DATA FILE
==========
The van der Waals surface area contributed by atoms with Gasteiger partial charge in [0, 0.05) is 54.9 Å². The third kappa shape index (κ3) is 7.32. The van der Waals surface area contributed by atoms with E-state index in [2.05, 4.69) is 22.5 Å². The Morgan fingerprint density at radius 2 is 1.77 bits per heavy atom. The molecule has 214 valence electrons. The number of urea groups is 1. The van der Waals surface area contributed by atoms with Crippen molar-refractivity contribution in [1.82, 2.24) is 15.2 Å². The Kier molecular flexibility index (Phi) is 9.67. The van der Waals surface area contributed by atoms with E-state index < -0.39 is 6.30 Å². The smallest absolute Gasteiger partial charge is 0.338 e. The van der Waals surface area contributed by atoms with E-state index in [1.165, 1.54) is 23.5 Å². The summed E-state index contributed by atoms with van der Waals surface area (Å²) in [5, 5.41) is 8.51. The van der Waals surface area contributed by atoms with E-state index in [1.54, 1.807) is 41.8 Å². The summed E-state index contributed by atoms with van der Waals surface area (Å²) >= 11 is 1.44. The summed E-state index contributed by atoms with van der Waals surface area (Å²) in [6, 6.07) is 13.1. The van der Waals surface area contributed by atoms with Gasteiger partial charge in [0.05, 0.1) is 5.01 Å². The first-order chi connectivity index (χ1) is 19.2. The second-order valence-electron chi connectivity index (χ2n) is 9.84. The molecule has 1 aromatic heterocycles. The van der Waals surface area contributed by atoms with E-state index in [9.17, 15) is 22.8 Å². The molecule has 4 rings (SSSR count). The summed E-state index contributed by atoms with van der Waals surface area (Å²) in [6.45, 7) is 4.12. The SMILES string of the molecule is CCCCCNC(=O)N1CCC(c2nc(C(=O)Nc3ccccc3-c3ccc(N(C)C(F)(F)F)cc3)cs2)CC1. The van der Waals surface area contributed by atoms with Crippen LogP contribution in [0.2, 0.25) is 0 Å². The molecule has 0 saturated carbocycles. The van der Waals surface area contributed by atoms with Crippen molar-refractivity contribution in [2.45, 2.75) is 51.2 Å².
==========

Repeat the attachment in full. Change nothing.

The van der Waals surface area contributed by atoms with Gasteiger partial charge in [0, 0.05) is 54.9 Å². The third kappa shape index (κ3) is 7.32. The van der Waals surface area contributed by atoms with E-state index in [2.05, 4.69) is 22.5 Å². The Morgan fingerprint density at radius 2 is 1.77 bits per heavy atom. The molecule has 214 valence electrons. The number of urea groups is 1. The van der Waals surface area contributed by atoms with Crippen molar-refractivity contribution in [1.82, 2.24) is 15.2 Å². The Kier molecular flexibility index (Phi) is 9.67. The van der Waals surface area contributed by atoms with E-state index < -0.39 is 6.30 Å². The smallest absolute Gasteiger partial charge is 0.338 e. The van der Waals surface area contributed by atoms with E-state index in [1.165, 1.54) is 23.5 Å². The summed E-state index contributed by atoms with van der Waals surface area (Å²) in [5, 5.41) is 8.51. The van der Waals surface area contributed by atoms with E-state index in [1.54, 1.807) is 41.8 Å². The summed E-state index contributed by atoms with van der Waals surface area (Å²) >= 11 is 1.44. The summed E-state index contributed by atoms with van der Waals surface area (Å²) in [6, 6.07) is 13.1. The van der Waals surface area contributed by atoms with Gasteiger partial charge in [0.05, 0.1) is 5.01 Å². The first-order chi connectivity index (χ1) is 19.2. The second-order valence-electron chi connectivity index (χ2n) is 9.84. The molecule has 1 aromatic heterocycles. The van der Waals surface area contributed by atoms with E-state index in [9.17, 15) is 22.8 Å². The molecule has 4 rings (SSSR count). The summed E-state index contributed by atoms with van der Waals surface area (Å²) in [6.45, 7) is 4.12. The SMILES string of the molecule is CCCCCNC(=O)N1CCC(c2nc(C(=O)Nc3ccccc3-c3ccc(N(C)C(F)(F)F)cc3)cs2)CC1. The van der Waals surface area contributed by atoms with Crippen LogP contribution in [0.2, 0.25) is 0 Å². The molecule has 0 saturated carbocycles. The van der Waals surface area contributed by atoms with Crippen molar-refractivity contribution in [2.45, 2.75) is 51.2 Å².